I recently bought some Sony MDR-1RBT headphones which can be used via audio cable, but also via Bluetooth. They support BT 3.0 with A2DP and use SBC or AAC as codec.
Unfortunately they do not support APT-X, but they have been tested much better than the Sennheisers which do support APT-X.
So, now I am looking for a USB dongle to feed these headphones via Blueetooth. Thus I need a BT dongle that supports 3.0 or later, the A2DP profile and AAC. If the dongle would also support APT-X (for the future) that would be awesome.
Unfortunately I cannot find any dongle that satisifies these simple requirements.
Well, I wonder whether the codecs that are being supported depend on the hardware or actually only on the driver/software stack? I am using Win7 mainly.
So the questions are:
Can I buy any BT 3 stick that supports A2DP and can that be "convinced" to talk AAC by using the right software? Which BT software stack would do the job?
Any other recommendations?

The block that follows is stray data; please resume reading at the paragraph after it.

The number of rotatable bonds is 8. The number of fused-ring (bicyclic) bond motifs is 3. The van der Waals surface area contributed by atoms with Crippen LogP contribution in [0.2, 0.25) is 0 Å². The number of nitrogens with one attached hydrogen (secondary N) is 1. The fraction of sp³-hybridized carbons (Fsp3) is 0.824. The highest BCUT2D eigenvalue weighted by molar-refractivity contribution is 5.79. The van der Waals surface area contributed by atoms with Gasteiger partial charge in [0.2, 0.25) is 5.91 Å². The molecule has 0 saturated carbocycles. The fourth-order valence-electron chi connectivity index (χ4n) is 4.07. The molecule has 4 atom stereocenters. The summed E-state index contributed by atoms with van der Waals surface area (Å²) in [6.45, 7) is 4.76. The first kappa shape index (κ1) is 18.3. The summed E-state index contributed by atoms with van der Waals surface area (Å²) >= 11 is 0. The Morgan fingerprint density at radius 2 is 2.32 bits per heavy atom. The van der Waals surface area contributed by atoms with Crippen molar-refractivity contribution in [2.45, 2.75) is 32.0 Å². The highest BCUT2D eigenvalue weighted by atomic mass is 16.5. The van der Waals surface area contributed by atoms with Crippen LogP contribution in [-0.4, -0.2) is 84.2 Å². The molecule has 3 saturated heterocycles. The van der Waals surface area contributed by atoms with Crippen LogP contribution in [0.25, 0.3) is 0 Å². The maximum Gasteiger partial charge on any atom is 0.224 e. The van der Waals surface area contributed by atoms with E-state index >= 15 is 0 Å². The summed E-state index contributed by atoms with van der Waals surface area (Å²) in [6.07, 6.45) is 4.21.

Not sure about AAC, but the list of AptX compatible dongles is here: http://www.csr.com/technology-solutions/av/audio-products-powered-by-csr-aptx/bluetooth-transmitter
So I got a sweet pair of bluetooth A2DP headphones for a sweet, sweet price (Motorola A805, if you were wondering). They sound great paired with an iPhone.
However, when I pair with a computer using the latest and greatest WIDCOMM drivers, the quality is quite poor, almost un-listenable... clicking, popping, scratching. The remedy on one machine was using BlueSoleil, another bluetooth stack, as there is an adjustment for the Bitpool settings that allow you to jack the quality up. Sounds great. However, the bluetooth chipset in my other machine is not supported by BlueSoleil... so I'm stuck with the WIDCOMM stack.
So the question is... Is there an undocumented way to turn up the quality for A2DP in the WIDCOMM drivers?
first question on SU, usually lurking on SO.. =]
Even bluesoleil does not get the best of the A2DP sound quality. I tried it, and it was pretty fustrating when I hear the same limitations on the sound quality.
I found this article:
toshiba bluetooth stack allows you to set the sample rate - meaning the quality.
On 328kbps you get the best of it, which for me is like wired sound (I cannot get the difference). The only drawnback is that it can be quite tricky for the toshiba bluetooth stack to find an internal bluetooth device. I have a DELL INSPIRON 1520 and an BELKIN USB dongle. The DELL's bluetooth is not found but the BELKIN works fine. Give it a try.